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A STUDY OF THE PHYSICO-CHEMICAL PARAMETERS AND HEAVY METAL CONCENTRATION IN WATER AND SEDIMENT OF OGBE-IJOH WATERSIDE OF WARRI RIVER

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A STUDY OF THE PHYSICO-CHEMICAL PARAMETERS AND HEAVY METAL CONCENTRATION IN WATER AND SEDIMENT OF OGBE-IJOH WATERSIDE OF WARRI RIVER

 

ABSTRACT

A study of the physico-chemical parameters and heavy metals contamination in water and sediments of Ogbe-Ijoh waterside of Warri river, Delta state, Nigeria was carried out between February and July 2013. All samples were taken from three different points along the river. The physico-chemical parameters of the water samples were measured both in-situ and in the laboratory. The parameters measured included air and water temperature, pH, biological oxygen demand (BOD5), dissolved oxygen (DO1), chemical oxygen demand (COD), electrical conductivity (EC), transparency, total dissolved solids (TDS), alkalinity, ammonium-nitrogen (NH3-N), chloride, sulphate, nitrate, phosphate, sodium, potassium, calcium and magnesium. The range values of the measured parameters were compared with World Health Organisation (WHO) and Federal Environmental Protection Agency (FEPA) standards. The findings showed that all the physico-chemical parameters measured were within the tolerable value ranges except pH, Chemical Oxygen Demand (COD) and phosphates (PO43-). The pH of the water was found to be between 5.49 to 7.98; showing a moderately acidic to neutral condition in the study area as opposed to WHO (7.0 - 8.5) and FEPA (6.00 - 9.00) limits. COD exceeded WHO and FEPA limits (10mg/l) with the range values of 7.60-71.92mg/l while phosphates with range values between 0.18 - 0.90mg/l exceeded WHO (0.26mg/l) and FEPA (0.50mg/l) limits. The results from the heavy metals (Cd, Ni, Mn, Cr, Pb and Hg) assessed for both water and sediments showed that Cd, Ni, Mn and Cr were not detected in the water but were detected in the sediments; however, Hg was detected in neither water nor sediment. The mean concentration of metals in water were 0.25±0.38mg/l (Cr) and 0.13±0.06mg/l (Pb), and mean concentration of metals in sediment were 4.13±2.06mg/kg (Cd), 107.90±16.08mg/kg (Mn), 2.08±0.63mg/kg (Ni), 1.61±0.52mg/kg (Cr) and 72.03±11.2mg/kg (Pb). These values exceeded WHO and FEPA limits thus suggesting thatthe water is unfit for consumption, therefore, frequent monitoring of physico-chemical parameters of Ogbe-Ijoh waterside of Warri river is imperative.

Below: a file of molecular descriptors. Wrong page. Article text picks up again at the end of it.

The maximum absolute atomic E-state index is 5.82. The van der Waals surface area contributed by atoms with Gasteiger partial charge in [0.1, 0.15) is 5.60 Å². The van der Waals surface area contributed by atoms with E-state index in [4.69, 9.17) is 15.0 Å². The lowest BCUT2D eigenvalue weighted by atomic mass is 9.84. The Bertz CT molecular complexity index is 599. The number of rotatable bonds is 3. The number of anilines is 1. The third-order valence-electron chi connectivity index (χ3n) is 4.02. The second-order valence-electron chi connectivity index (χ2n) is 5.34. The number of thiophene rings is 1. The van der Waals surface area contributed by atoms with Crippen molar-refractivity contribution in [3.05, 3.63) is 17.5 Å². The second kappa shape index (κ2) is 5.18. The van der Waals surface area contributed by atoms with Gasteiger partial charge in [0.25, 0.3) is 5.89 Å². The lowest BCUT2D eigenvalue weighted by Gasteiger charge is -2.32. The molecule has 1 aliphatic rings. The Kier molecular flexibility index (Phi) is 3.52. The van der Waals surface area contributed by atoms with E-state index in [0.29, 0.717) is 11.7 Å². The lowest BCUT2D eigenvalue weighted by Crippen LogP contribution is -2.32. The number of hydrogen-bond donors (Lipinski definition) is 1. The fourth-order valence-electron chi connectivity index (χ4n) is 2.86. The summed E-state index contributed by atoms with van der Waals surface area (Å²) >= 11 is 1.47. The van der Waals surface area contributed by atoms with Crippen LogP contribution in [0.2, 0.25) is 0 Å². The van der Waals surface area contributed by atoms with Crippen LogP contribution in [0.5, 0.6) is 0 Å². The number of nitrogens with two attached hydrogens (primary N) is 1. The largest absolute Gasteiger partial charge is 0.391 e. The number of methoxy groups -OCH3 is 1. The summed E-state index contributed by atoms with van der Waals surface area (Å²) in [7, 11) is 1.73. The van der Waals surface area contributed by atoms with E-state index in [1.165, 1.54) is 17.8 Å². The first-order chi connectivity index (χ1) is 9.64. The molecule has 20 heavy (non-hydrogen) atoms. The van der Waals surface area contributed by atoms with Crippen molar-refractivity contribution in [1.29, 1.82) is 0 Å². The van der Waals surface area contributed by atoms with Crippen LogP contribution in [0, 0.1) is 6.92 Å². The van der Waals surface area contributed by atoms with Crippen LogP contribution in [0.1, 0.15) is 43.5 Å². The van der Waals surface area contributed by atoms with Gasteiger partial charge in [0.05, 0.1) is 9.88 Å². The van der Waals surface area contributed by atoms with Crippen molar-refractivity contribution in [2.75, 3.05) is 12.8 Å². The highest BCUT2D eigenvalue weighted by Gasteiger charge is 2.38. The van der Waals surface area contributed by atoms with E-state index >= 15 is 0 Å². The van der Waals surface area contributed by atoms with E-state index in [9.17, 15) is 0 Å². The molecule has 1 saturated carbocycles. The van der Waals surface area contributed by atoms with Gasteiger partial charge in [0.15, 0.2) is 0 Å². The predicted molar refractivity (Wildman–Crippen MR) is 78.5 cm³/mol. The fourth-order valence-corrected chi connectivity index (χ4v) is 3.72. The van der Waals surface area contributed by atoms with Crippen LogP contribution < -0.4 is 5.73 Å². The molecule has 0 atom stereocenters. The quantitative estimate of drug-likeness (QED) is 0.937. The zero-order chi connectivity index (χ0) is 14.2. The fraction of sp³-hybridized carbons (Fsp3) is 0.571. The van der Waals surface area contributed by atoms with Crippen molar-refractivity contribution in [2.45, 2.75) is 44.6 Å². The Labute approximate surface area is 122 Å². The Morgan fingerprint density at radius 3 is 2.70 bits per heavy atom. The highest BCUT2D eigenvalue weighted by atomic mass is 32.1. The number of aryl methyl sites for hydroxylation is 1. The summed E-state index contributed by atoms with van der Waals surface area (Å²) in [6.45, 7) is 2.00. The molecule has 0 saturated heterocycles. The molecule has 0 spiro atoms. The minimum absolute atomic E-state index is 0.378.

CHAPTER ONE

INTRODUCTION

1.1Background to the Study

Water is a finite resource that is very essential for the human existence, agriculture and industry thus, inadequate quantity and quality of water have serious impact on sustainable development. In developing countries such as Nigeria, people have little or no option but to accept water sources of doubtful quality, due to lack of better alternative sources or due to economic and technological constraints to treat the available water adequately before use (Calamari and Naeve, 1994; Aina and Adedipe, 1996). The scarcity of clean water and pollution of fresh water has therefore led to a situation in which one-fifth of the urban dwellers in developing countries and three-quarter of their rural dwelling population do not have access to reasonably safe water supplies (Lloyd and Helmer, 1992). 

Water quality characteristics of aquatic environment arise from a multitude of physical, chemical and biological interactions. A regular monitoring of water bodies with required number of parameters in relation to water quality prevents the outbreak of diseases and occurrence of hazards. According to Wotton (1992), material pollution of rivers is caused by toxic pollutants (heavy metals, phenols and insecticides, among others) that have direct adverse effect on aquatic biota and by-pollutants (human and animal waste) that indirectly affect aquatic biota, which are not toxic but due to bacterial action on them, dissolved oxygen is used up which harms aquatic biota. Assessment of water is not only for suitability for human consumption but also in relation to its agricultural, industrial, recreational, commercial uses and for its ability to sustain aquatic life. Water quality monitoring is therefore a fundamental tool in the management of freshwater resources. 

The biotic component of the aquatic ecosystem, which consists of fauna and flora, are indispensable economic resources. Major components of aquatic fauna are the finfish and shellfish (shrimps, prawns, crabs, lobsters, clams, scallops, periwinkles and oysters among others). Rural artisans who depend on fisheries as a means of livelihood concentrate on shallow water bodies like rivers, creeks, lakes and lagoons for their fishing expedition; this is due to their inability to explore larger water bodies because of limited capital. In Nigeria, the artisanal fisheries sector produces bulk of fish consumed by the populace; in addition, this fisheries sector provides income, employment, raw materials and foreign exchange to the Nigerian populace and the nation (Kumolu-Johnson, 2004).